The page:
Elevated intraocular pressure (high pressure within the eye) is the number one risk factor for glaucoma. However, elevated intraocular pressure (IOP) does not always cause glaucoma.
The average eye pressure in adults ranges between 10 mm Hg and 21 mm Hg (“mm Hg” stands for “millimeters of mercury”). There can be a significant difference in your IOP throughout the course of a day. This variation is known as diurnal fluctuation. We know that many patients with IOP in the 20s do not develop glaucoma. Up to 50% of patients diagnosed with glaucoma have an initial pressure reading lower than 22 mm Hg. Intraocular pressure is not a very sensitive tool for diagnosing glaucoma, but it becomes very useful in monitoring treatment for glaucoma.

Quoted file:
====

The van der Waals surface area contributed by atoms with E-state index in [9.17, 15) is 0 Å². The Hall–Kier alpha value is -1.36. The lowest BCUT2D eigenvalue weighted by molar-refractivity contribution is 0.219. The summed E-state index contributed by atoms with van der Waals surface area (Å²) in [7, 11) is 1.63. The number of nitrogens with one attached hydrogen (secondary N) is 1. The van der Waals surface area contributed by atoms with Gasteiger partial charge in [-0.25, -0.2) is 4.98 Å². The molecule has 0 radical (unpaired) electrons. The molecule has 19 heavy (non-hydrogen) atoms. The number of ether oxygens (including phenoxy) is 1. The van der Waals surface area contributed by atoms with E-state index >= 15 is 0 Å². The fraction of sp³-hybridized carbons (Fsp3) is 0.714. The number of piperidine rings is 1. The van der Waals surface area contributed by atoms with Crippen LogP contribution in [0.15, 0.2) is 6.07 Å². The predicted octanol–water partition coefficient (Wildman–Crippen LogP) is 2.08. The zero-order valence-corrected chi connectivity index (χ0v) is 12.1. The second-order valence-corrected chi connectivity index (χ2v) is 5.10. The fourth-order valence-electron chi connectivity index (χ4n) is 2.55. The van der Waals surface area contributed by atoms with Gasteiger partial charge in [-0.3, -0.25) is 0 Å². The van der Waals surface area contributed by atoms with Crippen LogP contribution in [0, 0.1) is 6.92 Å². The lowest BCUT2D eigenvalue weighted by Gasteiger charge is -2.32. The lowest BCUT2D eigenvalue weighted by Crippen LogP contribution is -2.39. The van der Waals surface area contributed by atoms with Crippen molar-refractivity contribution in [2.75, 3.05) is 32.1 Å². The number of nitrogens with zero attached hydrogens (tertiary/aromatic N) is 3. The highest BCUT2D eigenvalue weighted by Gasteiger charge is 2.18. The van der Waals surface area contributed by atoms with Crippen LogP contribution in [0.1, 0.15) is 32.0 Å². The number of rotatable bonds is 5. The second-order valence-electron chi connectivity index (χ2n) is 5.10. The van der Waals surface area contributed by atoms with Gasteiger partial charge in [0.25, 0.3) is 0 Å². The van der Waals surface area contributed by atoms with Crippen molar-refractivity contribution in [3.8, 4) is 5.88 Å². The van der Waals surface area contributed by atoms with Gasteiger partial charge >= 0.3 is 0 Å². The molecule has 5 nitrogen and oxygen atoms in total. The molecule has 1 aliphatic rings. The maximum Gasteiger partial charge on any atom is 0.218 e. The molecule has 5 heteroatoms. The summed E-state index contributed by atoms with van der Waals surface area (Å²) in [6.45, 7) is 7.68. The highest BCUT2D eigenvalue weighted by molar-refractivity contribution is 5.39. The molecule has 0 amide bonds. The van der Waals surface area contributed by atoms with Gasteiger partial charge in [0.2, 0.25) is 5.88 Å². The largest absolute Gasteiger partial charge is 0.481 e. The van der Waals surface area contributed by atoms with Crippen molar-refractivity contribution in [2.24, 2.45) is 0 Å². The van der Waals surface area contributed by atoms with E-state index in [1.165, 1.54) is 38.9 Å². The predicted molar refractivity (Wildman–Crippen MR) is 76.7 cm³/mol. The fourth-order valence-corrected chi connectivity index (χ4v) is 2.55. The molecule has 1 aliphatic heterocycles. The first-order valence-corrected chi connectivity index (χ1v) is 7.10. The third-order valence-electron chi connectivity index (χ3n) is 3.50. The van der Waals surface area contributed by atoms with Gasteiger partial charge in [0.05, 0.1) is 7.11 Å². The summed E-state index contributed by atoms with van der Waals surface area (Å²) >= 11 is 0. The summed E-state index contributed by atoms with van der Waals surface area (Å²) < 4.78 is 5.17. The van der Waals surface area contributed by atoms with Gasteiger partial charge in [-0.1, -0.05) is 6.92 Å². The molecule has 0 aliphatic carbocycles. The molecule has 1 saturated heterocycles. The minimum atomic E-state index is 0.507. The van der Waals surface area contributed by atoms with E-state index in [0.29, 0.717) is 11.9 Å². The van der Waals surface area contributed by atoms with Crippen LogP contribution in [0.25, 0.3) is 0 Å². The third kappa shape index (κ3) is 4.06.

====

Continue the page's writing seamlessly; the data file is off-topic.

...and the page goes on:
A variety of methods can be used to check the intraocular pressure, but the most common is applanation tonometry. Your ophthalmologist (Eye M.D.) will often set a “target” pressure for you and will work hard to keep the pressure at or below that target to help preserve your vision.
(c) 2007 The American Academy of Ophthalmology
Categorized in: Glaucoma
This post was written by Rob Schertzer